Was There an Equivalent of the Ancient Olympics for Women?
Let’s face it, women are no stranger to societal inequities, now and in the past. It should be no surprise, then, to learn that the women of ancient Greece were not allowed to compete in the Olympic Games. While unmarried women were allowed to watch the games, married women caught doing so could be thrown into a river. In response, women formed their own version of the Olympic Games, called the Heraean Games.
Sixteen women conducted and presided over the Heraean Games. While women were forbidden to compete in the ancient Olympics, it is unknown whether men were allowed to watch or compete. In fact, very little is known about these games, including when they were first held, though some believe it was around the time of the first Olympics, in 776 B.C. Little documentation of the Heraean Games exists, and the historical evidence we do have is heavily mixed with myths and legends – such as the first winner being Chloris, a granddaughter of Zeus.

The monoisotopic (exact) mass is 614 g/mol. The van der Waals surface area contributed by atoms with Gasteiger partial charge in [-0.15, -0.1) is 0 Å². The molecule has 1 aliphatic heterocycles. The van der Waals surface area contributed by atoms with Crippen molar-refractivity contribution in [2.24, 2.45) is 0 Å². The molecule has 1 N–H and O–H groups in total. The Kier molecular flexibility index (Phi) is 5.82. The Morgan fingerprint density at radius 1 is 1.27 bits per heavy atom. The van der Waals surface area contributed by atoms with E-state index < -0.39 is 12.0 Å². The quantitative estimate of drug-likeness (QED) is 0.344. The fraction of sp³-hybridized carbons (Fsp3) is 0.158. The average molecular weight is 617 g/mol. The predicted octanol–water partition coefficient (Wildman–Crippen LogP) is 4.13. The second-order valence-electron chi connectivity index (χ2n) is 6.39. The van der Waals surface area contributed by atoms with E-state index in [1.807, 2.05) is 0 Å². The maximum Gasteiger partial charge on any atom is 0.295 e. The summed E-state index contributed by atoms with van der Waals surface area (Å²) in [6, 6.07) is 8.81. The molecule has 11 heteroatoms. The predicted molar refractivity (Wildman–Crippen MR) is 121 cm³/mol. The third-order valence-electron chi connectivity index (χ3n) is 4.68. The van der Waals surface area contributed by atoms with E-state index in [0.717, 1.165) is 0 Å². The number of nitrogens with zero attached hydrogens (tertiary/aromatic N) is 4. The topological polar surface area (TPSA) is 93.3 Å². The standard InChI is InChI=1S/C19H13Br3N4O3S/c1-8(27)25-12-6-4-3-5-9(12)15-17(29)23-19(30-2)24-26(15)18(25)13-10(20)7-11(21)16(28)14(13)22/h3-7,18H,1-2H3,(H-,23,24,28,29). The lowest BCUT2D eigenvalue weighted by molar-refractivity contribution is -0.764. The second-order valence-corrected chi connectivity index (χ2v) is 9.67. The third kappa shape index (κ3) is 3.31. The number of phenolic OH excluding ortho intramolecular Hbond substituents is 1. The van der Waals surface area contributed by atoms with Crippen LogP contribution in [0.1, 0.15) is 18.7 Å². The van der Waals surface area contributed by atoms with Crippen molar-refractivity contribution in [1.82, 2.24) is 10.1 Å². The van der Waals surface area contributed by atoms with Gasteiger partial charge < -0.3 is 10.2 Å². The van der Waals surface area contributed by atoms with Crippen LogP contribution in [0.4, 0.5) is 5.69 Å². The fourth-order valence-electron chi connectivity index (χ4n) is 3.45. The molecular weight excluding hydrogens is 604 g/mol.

The Greek geographer Pausanias, our best source on the Heraean Games, states that the venue was the same as for the ancient Olympic Games (Olympia, Greece). The Heraean Games were held every four years and running sports were the primary focus.
Women at the Games:
- Winners of the Heraean Games were awarded a wreath of olive leaves, and an animal was sacrificed in the name of the goddess Hera.
- Women competing in the Heraean Games wore a chiton, a type of short robe. Men who competed in the ancient Olympics did so naked.
- Although underappreciated at their time, participants in the Heraean Games set a fine example for today's female athletes, who can now compete in nearly every Olympic discipline that male athletes can.
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